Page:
If this list was in descending order of “soft” to “hard” sealers (which it is), we’ve arrived at the hardest of them all. Epoxies form a strong, durable, abrasion- and water-resistant finish. However, some of these products can yellow when exposed to UV light, so they may not be good for those areas bathed in afternoon sunlight shining through the windows. However, if you’re looking to “kill two birds with one stone,” many epoxies come tinted in an array of colors. (As an aside, there are additives available to color other types of sealers as well, but you’ll need to check the manufacturer’s specifications to ensure compatibility.) Epoxies are best used for those high-traffic areas or, most notably, garage floors. Some polyurethanes can also be used on garage floors, but epoxies are generally recommended for their superior durability, quality and stain-fighting powers. And again, just remember that epoxies don’t love the sunlight as much as the others and will have a tendency to yellow over time.
Choosing the appropriate sealer for the specific application will help keep your concrete in tip-top shape for years to come. If you need help, Intermountain Concrete Specialties is here with seven locations from St. George to Idaho Falls. We have the expertise and knowledge to help with any concrete undertaking—large or small. Contact one of our helpful and friendly associates today.
Spring has sprung! And the arrival of warm weather has us itching to head outdoors. It’s the perfect time to clear out the clutter and start fresh. Save the closet organizing for rainy days. Instead, tackle these outdoor spring cleaning and home maintenance projects to get your home ready for spring.
Decks, Patios and Porches
The first step to deck, patio and porch maintenance is a good spring cleaning. Sweep and power wash, clear weeds and debris and check for loose steps or railings. Once your patio is clean and repaired, consider protecting it from future stains and damage with a concrete sealer.
Concrete Sidewalks and Walkways
Concrete sidewalks can take a beating during the freeze-thaw cycles of winter. The first step to spring concrete maintenance is a good cleaning. Sweep away or power wash any debris so you can get a good look at the current condition. Next, carefully inspect concrete, checking for cracked or crumbling areas. Visit one of Intermountain Concrete Specialties’ six locations in Utah and Idaho for the products, tools and tips you need to repair concrete cracks before damage progresses.
Check concrete foundation walls, floors and slabs for cracking, heaving or deterioration. Some cracks are minor and can be repaired. If the crack is the width of a nickel, call a professional for assessment and repair.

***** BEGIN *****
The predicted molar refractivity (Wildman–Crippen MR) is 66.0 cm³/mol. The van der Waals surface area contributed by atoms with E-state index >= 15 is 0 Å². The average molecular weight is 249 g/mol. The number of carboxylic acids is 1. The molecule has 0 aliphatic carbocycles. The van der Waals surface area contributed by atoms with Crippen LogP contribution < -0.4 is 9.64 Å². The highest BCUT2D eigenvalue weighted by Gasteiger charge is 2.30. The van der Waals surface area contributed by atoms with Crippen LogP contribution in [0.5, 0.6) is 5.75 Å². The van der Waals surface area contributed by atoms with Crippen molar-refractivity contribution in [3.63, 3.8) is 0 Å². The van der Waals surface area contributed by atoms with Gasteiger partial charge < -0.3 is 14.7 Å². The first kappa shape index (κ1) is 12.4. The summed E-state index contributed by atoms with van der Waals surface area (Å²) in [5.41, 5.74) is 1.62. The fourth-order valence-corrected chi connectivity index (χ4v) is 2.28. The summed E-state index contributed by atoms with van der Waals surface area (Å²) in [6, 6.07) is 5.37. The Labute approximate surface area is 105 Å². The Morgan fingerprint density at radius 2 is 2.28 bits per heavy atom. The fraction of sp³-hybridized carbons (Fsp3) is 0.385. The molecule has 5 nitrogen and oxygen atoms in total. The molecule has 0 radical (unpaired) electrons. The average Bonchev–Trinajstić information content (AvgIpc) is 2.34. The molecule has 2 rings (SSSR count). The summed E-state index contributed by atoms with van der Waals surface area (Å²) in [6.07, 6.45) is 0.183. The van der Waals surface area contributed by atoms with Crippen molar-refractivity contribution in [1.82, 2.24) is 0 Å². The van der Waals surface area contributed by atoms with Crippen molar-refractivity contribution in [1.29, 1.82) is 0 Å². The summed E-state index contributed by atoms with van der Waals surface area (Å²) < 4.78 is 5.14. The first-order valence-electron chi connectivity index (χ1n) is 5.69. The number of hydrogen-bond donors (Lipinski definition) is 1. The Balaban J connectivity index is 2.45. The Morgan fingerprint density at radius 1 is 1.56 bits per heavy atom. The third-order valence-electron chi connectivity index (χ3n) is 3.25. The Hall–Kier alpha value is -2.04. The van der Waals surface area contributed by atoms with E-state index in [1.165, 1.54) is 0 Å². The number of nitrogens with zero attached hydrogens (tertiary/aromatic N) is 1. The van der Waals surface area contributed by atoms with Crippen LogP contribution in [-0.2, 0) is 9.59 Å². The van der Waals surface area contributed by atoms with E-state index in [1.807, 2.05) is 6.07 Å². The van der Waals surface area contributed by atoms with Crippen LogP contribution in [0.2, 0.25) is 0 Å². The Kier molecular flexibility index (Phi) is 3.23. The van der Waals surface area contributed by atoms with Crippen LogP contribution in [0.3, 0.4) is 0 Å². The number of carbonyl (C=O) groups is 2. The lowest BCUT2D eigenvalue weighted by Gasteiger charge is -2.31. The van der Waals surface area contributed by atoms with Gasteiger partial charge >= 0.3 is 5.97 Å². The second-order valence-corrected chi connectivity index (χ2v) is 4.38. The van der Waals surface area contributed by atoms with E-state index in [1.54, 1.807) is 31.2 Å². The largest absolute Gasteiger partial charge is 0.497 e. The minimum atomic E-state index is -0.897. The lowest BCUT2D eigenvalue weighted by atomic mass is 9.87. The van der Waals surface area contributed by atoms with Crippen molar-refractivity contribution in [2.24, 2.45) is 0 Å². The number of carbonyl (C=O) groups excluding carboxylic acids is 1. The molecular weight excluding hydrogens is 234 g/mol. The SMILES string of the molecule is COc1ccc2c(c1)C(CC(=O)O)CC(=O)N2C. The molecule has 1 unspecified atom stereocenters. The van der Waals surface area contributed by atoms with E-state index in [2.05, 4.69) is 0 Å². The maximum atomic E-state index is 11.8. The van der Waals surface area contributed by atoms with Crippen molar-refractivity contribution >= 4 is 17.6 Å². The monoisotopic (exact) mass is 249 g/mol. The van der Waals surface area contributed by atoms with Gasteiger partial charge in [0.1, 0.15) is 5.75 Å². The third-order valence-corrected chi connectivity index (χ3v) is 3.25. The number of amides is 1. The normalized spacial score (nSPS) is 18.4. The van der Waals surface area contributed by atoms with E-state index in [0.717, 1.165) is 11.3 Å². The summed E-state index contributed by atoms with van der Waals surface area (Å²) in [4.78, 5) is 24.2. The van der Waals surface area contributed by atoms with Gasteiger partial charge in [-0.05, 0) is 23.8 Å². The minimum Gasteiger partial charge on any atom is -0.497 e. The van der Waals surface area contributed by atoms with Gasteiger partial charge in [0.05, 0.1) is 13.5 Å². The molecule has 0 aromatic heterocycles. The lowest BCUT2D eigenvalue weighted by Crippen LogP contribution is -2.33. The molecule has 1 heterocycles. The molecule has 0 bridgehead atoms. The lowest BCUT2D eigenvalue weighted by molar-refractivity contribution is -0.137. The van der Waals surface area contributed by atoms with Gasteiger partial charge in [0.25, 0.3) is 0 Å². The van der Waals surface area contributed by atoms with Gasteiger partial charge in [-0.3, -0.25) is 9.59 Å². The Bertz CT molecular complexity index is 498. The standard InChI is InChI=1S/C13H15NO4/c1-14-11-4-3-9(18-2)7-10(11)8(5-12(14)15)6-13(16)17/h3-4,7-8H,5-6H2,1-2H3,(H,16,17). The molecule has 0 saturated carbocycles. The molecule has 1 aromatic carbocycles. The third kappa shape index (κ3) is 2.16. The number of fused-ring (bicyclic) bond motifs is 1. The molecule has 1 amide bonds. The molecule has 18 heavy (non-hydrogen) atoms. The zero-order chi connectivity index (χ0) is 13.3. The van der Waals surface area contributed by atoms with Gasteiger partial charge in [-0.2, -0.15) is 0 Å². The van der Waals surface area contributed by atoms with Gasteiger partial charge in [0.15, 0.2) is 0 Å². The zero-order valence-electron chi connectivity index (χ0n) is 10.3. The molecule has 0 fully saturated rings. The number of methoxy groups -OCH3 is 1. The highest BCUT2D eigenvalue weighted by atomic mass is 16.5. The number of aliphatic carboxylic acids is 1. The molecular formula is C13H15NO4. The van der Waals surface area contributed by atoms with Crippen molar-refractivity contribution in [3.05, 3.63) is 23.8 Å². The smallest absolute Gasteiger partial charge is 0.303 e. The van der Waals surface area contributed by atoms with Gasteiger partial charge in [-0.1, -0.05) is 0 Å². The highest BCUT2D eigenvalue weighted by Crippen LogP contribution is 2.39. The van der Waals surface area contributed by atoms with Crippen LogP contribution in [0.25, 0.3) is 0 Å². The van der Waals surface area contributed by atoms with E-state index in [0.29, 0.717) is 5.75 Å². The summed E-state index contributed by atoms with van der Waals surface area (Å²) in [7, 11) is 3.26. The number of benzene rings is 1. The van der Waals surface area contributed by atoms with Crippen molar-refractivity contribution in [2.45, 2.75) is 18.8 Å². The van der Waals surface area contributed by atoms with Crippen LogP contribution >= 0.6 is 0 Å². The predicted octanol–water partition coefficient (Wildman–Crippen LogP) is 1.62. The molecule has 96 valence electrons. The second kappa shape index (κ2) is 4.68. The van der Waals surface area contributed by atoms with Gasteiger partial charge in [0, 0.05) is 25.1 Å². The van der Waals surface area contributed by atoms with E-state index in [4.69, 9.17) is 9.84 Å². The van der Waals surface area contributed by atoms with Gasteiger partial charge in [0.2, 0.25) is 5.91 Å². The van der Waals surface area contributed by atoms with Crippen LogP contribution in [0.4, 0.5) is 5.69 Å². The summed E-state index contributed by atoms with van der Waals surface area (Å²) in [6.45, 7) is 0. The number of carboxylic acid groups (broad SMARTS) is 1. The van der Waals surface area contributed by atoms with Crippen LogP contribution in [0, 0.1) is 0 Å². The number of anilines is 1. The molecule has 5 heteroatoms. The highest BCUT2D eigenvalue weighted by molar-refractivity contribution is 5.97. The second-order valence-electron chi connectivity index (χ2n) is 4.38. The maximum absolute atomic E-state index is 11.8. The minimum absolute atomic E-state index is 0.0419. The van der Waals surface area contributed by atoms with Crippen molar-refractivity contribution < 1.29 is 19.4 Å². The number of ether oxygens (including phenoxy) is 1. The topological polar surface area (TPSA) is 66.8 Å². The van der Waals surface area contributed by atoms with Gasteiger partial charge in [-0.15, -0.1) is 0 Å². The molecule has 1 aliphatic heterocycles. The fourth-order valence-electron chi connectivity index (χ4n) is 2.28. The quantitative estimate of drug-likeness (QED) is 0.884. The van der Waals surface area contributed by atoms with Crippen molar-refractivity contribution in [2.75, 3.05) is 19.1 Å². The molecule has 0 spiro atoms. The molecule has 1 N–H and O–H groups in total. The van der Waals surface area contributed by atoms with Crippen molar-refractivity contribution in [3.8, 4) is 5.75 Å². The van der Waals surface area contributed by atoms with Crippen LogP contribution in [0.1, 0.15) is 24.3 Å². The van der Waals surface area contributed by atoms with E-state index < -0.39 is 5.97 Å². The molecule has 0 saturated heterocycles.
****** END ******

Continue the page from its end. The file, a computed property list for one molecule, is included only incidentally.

Wintertime can take a toll on your roof, so perform a close inspection each spring. Check flashings and look for punctured, cracked, curled or missing shingles. Some are visible from the ground, but it’s a good idea to get a closer look to see if roof maintenance is required.
Gutters and downspouts need to be clear of obstructions to properly manage rainwater and to prevent moisture damage to your home. Clear leaves and other winter debris from gutters, reattach loose ones and make sure water runoff is directed away from the house. If there are leaks, dry the area and use a flexible outdoor caulk to seal.
Check for loose siding panels and ensure the flashing is in place. Clean siding with a pressure washer to remove dirt and debris. Take care of any necessary exterior siding repairs or painting.
Routine maintenance on your central HVAC unit can improve airflow, which in turn can lower cooling costs. If you have an outdoor unit, remove dust, leaves, grass clippings and any other debris that may be blocking airflow. Be sure to shut off the power to the unit before performing any maintenance.
This is a given when it comes to spring home maintenance. Clear dead leaves, branches and other debris; clean out garden and flowerbeds; prune and trim trees and shrubs; and reseed thin or damaged areas of the lawn.
Check for leaky valves and broken or clogged sprinkler heads. Clean or replace poorly performing sprinklers, check operating pressure and adjust sprinkler heads as necessary. Open the main water valve slowly to allow pipes to fill gradually and avoid bursting a pipe.
Windows and doors
Check screens for punctures or holes, and inspect windowsills and doorways for cracks and potential leaks. To protect from spring rains, remove eroded caulk and fill cracks with fresh exterior caulking. Repaint and seal for a beautiful home enhancement.
Your home is one of the biggest investments you will ever make. Take care of it with a little home maintenance and spring cleaning so you can enjoy a safe and beautiful home for years to come. Don’t forget to check out our list of 7 Outdoor Concrete Projects for Spring and the10 concrete products you need to make them happen!